How is the biopsychosocial model of pain taught at present? Typically, early chapters or opening lectures emphasize neurotransmitters, ion channels, and ligand–receptor interactions that trigger microscale events culminating in the generation of an action potential, followed by the subsequent cascade of neural responses that ultimately leads to fuzzily defined sequelae such as suffering, isolation and pain behavior, and impaired social and vocational function. In other words, much more attention is focused upon the “bio” than the “psycho,” and still less upon the “social.” Yet in reality, an important component of the functional magnetic resonance imaging signature for human pain involves areas of the brain also activated by intersubjective processes including empathy, social bonding, or isolation-induced suffering.4,7 This recent insight indicates that more attention deserves to be given to social, followed by psychological, and last, biological dimensions of pain in society, that is, a sociopsychobiological model.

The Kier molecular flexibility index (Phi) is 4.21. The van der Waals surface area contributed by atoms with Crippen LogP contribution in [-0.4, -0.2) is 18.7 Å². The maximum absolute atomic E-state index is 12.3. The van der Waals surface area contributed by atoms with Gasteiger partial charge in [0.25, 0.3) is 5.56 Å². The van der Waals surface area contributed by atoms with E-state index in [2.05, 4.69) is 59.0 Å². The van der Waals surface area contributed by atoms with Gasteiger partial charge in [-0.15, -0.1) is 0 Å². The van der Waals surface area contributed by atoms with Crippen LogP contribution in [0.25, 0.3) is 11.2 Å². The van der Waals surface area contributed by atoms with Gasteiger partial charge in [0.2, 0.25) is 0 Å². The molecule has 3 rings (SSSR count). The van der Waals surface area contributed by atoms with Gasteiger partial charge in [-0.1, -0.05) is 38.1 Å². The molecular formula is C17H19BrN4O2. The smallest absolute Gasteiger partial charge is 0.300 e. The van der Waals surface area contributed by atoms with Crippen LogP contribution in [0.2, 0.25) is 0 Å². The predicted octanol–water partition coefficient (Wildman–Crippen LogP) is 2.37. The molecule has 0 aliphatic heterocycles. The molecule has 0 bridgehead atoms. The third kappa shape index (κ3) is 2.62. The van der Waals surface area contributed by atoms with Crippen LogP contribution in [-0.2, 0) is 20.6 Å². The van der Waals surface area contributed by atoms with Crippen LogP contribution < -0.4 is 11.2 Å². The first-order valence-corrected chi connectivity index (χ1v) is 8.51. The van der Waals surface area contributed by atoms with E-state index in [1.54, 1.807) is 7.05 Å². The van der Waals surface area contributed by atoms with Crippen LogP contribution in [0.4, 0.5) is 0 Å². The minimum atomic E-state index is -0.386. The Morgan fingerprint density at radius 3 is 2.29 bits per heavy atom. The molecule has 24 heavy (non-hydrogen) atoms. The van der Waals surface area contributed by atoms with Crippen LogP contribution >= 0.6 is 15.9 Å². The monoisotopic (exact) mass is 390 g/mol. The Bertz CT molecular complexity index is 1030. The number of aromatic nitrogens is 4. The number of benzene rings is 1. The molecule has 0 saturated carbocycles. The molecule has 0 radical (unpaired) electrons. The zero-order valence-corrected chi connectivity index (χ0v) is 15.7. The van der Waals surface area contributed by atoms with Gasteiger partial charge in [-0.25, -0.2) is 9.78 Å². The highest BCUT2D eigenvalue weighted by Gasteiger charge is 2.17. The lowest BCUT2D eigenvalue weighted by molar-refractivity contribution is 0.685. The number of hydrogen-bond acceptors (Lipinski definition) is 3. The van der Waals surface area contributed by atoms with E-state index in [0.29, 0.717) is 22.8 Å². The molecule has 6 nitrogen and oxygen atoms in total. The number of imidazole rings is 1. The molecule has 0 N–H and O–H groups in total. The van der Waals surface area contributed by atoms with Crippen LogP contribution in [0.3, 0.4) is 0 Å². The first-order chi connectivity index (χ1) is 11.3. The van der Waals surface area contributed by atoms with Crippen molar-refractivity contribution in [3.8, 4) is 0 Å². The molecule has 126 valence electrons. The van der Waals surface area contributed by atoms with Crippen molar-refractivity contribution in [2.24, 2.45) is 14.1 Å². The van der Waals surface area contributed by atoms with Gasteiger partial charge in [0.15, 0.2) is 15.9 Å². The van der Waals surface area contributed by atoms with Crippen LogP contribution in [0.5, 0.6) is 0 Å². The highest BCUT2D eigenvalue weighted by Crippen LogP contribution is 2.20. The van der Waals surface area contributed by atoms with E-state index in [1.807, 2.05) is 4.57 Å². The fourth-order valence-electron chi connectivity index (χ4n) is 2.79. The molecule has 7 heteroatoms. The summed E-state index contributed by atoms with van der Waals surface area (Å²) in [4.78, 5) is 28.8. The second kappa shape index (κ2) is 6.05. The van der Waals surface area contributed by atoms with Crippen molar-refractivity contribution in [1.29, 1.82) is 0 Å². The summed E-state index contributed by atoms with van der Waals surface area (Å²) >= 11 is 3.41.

The current biopsychosocial model encourages medical students and physicians to view as distractions the emotional upset, family dysfunction, and economic stress that engulf everyday patients with pain seen in the clinic. Students and trainees are encouraged to see through these messy and disturbing layers to make the pain diagnosis in impersonal, mechanistic terms—the smaller the scale, the better (e.g., ectopic discharge, glial activation, and so on). These seeming distractions and epiphenomena, however, are arguably closer to the essence of pain than are idealized reductionist models. A fundamental grounding in the neuroscience of population-based social interactions8 would better help students and young doctors understand, among other topics, the intersubjective aspects of a patient’s pain, its corrosive effect upon family and other social dynamics, and the relationships between prognosis, disability, and disability payments. The emerging field of social neuroscience—“the exploration of the neurological underpinnings of the processes traditionally examined by, but not limited to, social psychology”—draws upon disciplines that include neuroscience, social psychology, developmental science, economics, and cognitive psychology.9 Introduction of these concepts early into the medical curriculum would emphasize their importance not only for the treatment of pain but also for the daily practice of medicine. Other population-based concepts that warrant early presentation in a flipped pain curriculum include epidemiology of pain and disability, substance abuse risk stratification, social and behavioral medicine, social networks and their properties,10 and the organization of healthcare systems and how to optimize their function (including that of interprofessional teams). Keeping in mind that Darwin’s later work, now termed “social Darwinism,” extended his initial concept of survival of the fittest from the individual to the group level, we would further approach the origin of medical ethics as a population-based process. To quote Darwin, “any animal whatsoever, endowed with well-marked social instincts…would inevitably acquire a moral sense or conscience.”11 Components of a pain-related, population-based ethics curricular content include human rights, social justice, global health, and access to equitable care.